Nature and Buddhist Architecture: Sri Lanka

Nature and Buddhist Architecture: Sri Lanka


Department of Architecture, University of Moratuwa, Sri Lanka

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This paper examines ‘nature’ in the form of natural landscape, focusing on Sri Lankan landscape. Natural landscape in this study is discussed as physical features, physical geography and topography of the earth surface – topos. These physical features exist in variety of ways; mountains, rocks, stones and boulders, hillocks, terrains, valleys, water in many ways and trees and vegetation. Sri Lankan natural landscape consists of distinctive and varied physical features –topos – and many of these have been converted to Buddhist architecture: natural landscape represents significant role in these places. This paper examines how Sri Lankan natural landscape influences Buddhist performances, shaping landscape and architecture. It examines literature in philosophy, Buddhist philosophy and phenomenol- ogy of landscape and place. It analyses the relationship of patterns of settlements with the physical features and geography of its location, focusing on Buddhist performances. It is examined that these topos directs divine and mundane dimensions. The paper argues that Sri Lankan landscape provides unique locations for Buddhist divine understanding, which is ordinary in everyday life experiences and place concepts. It is revealed that these places as specific examples of compositions of Buddhist under- standing with natural landscape and divine experience of natural landscape with mythical landscape in a variety of ways, resulting natural–cultural–architectural places bounded by cultural performances. These kinds of place understanding reflect ontological relationships developed between people, nature and their designs (settlements) rather than as traditional or modern.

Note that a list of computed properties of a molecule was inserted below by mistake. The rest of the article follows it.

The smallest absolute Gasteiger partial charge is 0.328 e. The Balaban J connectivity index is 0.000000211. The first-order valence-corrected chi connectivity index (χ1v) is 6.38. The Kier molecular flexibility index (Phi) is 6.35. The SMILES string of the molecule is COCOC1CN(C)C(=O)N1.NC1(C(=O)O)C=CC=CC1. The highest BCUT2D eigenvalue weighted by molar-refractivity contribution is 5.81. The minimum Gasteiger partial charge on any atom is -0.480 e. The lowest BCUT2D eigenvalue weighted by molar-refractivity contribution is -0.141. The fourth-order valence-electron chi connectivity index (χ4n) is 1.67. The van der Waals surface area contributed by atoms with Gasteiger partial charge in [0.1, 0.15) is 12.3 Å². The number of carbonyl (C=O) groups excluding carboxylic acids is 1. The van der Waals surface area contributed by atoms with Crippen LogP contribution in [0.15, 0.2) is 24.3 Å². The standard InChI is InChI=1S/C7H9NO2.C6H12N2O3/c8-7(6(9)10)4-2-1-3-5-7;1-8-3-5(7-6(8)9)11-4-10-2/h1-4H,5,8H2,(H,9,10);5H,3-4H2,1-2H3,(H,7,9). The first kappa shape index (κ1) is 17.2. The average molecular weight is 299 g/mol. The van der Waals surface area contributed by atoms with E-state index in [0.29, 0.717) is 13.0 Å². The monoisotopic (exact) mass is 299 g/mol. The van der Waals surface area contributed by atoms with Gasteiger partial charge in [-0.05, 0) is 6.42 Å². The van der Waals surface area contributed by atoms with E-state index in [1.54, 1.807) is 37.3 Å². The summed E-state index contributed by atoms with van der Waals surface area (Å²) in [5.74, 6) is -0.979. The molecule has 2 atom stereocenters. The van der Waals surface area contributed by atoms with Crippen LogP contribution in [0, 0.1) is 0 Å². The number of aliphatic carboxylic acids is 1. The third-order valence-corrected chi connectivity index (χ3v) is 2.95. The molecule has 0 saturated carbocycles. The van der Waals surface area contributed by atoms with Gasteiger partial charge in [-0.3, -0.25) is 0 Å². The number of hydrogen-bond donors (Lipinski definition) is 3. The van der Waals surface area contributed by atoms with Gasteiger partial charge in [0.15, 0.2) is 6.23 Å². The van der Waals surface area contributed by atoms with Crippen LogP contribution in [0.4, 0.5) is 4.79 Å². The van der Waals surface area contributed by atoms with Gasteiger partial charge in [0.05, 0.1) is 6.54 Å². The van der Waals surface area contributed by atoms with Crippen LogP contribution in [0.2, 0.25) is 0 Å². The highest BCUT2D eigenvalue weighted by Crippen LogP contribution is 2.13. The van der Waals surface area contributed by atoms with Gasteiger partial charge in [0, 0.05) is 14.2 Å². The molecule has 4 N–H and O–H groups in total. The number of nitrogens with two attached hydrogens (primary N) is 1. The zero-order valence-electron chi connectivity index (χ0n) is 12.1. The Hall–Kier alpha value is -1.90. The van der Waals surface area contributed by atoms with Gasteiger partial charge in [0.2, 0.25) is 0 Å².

buddhist performance, buddhist architecture, chora, natural landscape, Sri Lanka, sense of

place, topos.


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